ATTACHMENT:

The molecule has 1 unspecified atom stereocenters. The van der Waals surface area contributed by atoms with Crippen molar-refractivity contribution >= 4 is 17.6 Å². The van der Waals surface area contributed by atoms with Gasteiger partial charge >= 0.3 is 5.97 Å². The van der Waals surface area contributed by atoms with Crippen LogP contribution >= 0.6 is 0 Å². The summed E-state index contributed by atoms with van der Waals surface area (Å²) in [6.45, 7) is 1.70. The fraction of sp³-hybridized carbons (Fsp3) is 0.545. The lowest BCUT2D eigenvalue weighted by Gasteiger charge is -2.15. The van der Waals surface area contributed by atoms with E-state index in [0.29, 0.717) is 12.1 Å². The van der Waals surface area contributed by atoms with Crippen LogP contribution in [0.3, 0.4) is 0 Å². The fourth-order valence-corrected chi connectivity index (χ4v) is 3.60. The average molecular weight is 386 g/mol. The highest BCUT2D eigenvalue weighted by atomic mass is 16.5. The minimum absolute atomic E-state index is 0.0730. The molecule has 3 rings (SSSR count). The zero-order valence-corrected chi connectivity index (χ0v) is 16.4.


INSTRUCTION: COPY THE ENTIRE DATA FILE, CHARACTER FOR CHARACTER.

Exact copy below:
The molecule has 1 unspecified atom stereocenters. The van der Waals surface area contributed by atoms with Crippen molar-refractivity contribution >= 4 is 17.6 Å². The van der Waals surface area contributed by atoms with Gasteiger partial charge >= 0.3 is 5.97 Å². The van der Waals surface area contributed by atoms with Crippen LogP contribution >= 0.6 is 0 Å². The summed E-state index contributed by atoms with van der Waals surface area (Å²) in [6.45, 7) is 1.70. The fraction of sp³-hybridized carbons (Fsp3) is 0.545. The lowest BCUT2D eigenvalue weighted by Gasteiger charge is -2.15. The van der Waals surface area contributed by atoms with E-state index in [0.29, 0.717) is 12.1 Å². The van der Waals surface area contributed by atoms with Crippen LogP contribution in [0.3, 0.4) is 0 Å². The fourth-order valence-corrected chi connectivity index (χ4v) is 3.60. The average molecular weight is 386 g/mol. The highest BCUT2D eigenvalue weighted by atomic mass is 16.5. The minimum absolute atomic E-state index is 0.0730. The molecule has 3 rings (SSSR count). The zero-order valence-corrected chi connectivity index (χ0v) is 16.4.